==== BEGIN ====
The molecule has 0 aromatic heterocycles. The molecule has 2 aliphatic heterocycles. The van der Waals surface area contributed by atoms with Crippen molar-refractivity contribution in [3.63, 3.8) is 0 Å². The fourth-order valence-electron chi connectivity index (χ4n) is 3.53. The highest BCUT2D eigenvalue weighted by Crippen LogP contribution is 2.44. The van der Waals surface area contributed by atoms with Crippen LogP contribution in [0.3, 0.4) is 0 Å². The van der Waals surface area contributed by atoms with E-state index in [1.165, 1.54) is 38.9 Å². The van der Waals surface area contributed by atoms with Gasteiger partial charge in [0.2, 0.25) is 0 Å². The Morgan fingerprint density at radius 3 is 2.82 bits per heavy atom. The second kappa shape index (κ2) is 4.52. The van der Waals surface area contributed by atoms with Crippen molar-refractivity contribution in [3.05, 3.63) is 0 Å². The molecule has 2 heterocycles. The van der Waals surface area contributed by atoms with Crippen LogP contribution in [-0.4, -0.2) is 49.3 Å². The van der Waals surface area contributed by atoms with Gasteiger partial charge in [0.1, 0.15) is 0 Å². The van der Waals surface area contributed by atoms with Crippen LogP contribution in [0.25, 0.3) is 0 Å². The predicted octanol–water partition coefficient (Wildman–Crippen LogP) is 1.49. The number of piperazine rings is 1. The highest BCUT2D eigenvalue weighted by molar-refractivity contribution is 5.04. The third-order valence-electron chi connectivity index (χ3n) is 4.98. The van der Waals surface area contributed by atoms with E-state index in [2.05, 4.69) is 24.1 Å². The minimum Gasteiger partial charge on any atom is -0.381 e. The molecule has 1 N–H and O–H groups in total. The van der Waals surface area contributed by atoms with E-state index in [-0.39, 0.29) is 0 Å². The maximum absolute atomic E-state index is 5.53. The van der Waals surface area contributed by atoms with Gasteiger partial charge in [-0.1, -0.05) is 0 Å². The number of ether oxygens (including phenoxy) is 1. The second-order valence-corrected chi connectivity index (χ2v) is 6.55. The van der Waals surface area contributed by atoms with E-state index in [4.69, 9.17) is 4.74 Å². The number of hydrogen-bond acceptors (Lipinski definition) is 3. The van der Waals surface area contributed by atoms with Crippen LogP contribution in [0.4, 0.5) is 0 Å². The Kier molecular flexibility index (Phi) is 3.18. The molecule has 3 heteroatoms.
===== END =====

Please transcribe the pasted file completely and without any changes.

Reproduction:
The molecule has 0 aromatic heterocycles. The molecule has 2 aliphatic heterocycles. The van der Waals surface area contributed by atoms with Crippen molar-refractivity contribution in [3.63, 3.8) is 0 Å². The fourth-order valence-electron chi connectivity index (χ4n) is 3.53. The highest BCUT2D eigenvalue weighted by Crippen LogP contribution is 2.44. The van der Waals surface area contributed by atoms with Crippen LogP contribution in [0.3, 0.4) is 0 Å². The van der Waals surface area contributed by atoms with E-state index in [1.165, 1.54) is 38.9 Å². The van der Waals surface area contributed by atoms with Gasteiger partial charge in [0.2, 0.25) is 0 Å². The Morgan fingerprint density at radius 3 is 2.82 bits per heavy atom. The second kappa shape index (κ2) is 4.52. The van der Waals surface area contributed by atoms with Crippen molar-refractivity contribution in [3.05, 3.63) is 0 Å². The molecule has 2 heterocycles. The van der Waals surface area contributed by atoms with Crippen LogP contribution in [-0.4, -0.2) is 49.3 Å². The van der Waals surface area contributed by atoms with Gasteiger partial charge in [0.1, 0.15) is 0 Å². The van der Waals surface area contributed by atoms with Crippen LogP contribution in [0.25, 0.3) is 0 Å². The predicted octanol–water partition coefficient (Wildman–Crippen LogP) is 1.49. The number of piperazine rings is 1. The highest BCUT2D eigenvalue weighted by molar-refractivity contribution is 5.04. The third-order valence-electron chi connectivity index (χ3n) is 4.98. The van der Waals surface area contributed by atoms with E-state index in [2.05, 4.69) is 24.1 Å². The minimum Gasteiger partial charge on any atom is -0.381 e. The molecule has 1 N–H and O–H groups in total. The van der Waals surface area contributed by atoms with E-state index in [-0.39, 0.29) is 0 Å². The maximum absolute atomic E-state index is 5.53. The van der Waals surface area contributed by atoms with Gasteiger partial charge in [-0.1, -0.05) is 0 Å². The number of ether oxygens (including phenoxy) is 1. The second-order valence-corrected chi connectivity index (χ2v) is 6.55. The van der Waals surface area contributed by atoms with E-state index in [4.69, 9.17) is 4.74 Å². The number of hydrogen-bond acceptors (Lipinski definition) is 3. The van der Waals surface area contributed by atoms with Crippen LogP contribution in [0.4, 0.5) is 0 Å². The Kier molecular flexibility index (Phi) is 3.18. The molecule has 3 heteroatoms.